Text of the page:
The long-term impact that COVID-19 will have on culture in general, and art and design specifically, is an interesting question. We’ve already seen dozens, hundreds and thousands of graphic, visual and performance artists and designers as well as curators, directors and interaction conceptualists who have variously overcome, bypassed and hacked the limits, protocols and restrictions. I’m not just referring to the multitudes of cautionary, advocacy and protest images that have appeared over the past few months on PRINT and other online platforms. Now, as the novelty of “novel coronavirus” drags into the abnormally normal phase, the art and design influenced by, inspired by and responding to the pandemic and its consequences are becoming personal with greater frequency.
Echoing the shockwave of Expressionism in the aftermath of World War I, we are beginning to see art that exposes the inner artists. While posters and illustrations addressing COVID-19 have underscored rules, celebrated heroes and encouraged optimism—and otherwise put a practical face on the idea that “we’re all in this together”—the next phase is more introspective art that reflects the depths of feeling through craft and imagination. As people begin to come out of their quarantines and emerge into the daylight, so too will a wave of art and design that delves below the shell of self-isolation and into the interior self.
Mirko Ilic has worked to help communicate the reality of social distancing through self-financed cautionary posters hung in cities throughout the world. Now he’s looking inward through wordless, emotionally charged pictorial sequences. Ilic began his career making stark comic strips; today he returns to the medium for a narrative strength that enables him to cope. Here are three recent investigations of his sequential art, along with a brief discussion on how they took shape.
You more or less began your career in Serbia/Croatia doing comic strips of great intensity. What brings you back to the multi-panel form in this time of COVID? Is there a direct connection?At the beginning of my career in ex-Yugoslavia (at 16 years old), I didn’t have many assignments and because of that, I had a lot of free time. I felt the need to produce something, so comics were perfect.
I decided to do one-page comics. They did not require a big time commitment, which allowed me to work on other projects as well. One-page comics did not require continuation of style, which allowed me to adjust my style to the subject of that comic or my personal need to experiment. A similar thing is happening now. I cannot say assignments are pouring in.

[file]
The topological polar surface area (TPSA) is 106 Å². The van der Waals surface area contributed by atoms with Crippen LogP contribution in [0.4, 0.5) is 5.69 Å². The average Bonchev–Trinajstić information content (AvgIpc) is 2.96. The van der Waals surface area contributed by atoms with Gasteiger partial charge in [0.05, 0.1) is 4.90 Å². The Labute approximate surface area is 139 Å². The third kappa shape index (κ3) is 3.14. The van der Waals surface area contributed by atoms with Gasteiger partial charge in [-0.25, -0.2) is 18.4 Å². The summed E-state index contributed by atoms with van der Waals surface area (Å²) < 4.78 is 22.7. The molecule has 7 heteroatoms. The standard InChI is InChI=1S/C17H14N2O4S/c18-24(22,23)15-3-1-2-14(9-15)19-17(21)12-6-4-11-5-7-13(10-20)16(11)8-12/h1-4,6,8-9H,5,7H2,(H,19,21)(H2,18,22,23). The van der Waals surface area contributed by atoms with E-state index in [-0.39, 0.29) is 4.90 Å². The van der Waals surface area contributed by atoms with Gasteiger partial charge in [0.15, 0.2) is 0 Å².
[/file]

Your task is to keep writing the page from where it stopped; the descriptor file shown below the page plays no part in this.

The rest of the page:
Five months ago I bought myself an iPad, and I haven’t had a chance to work on it. I am not a person who can sit and draw something without an assignment, especially if in the process I must wrestle with a new medium and technology. That’s the reason I decided to again do one-page comics, which allowed me to change style and try different techniques.
There is a very cinematic, noir quality to this work in terms of the starkness of light and limitation of color. What is motivating this direction?Every comic needs to have a story of some kind. I was thinking about the kind of story I can tell after sitting for days on end in my apartment. How much motion can I produce moving from one room to another? That is what determined this simple palette and minimal motion.
Frankly, I’m spellbound by the sadness of these pieces. Is there a personal and universal angst? It would be silly to ask why, but I would like to know how you feel this work is unique compared to your earlier work?Except being fresher at that time, this work has a little similarity to my early comics in my early work. The ex-Yugoslavia was a communist country which produced in all of us collectively a certain amount of depression. This pandemic is doing exactly the same thing.
Are there more to come?I think so, because I don’t think this pandemic will be over very soon.
About Steven Heller
Steven Heller is the co-chair of the SVA MFA Designer /Designer as Author + Entrepreneur program, writes frequently for Wired and Design Observer. He is also the author of over 170 books on design and visual culture. He received the 1999 AIGA Medal and is the 2011 recipient of the Smithsonian National Design Award.View all posts by Steven Heller →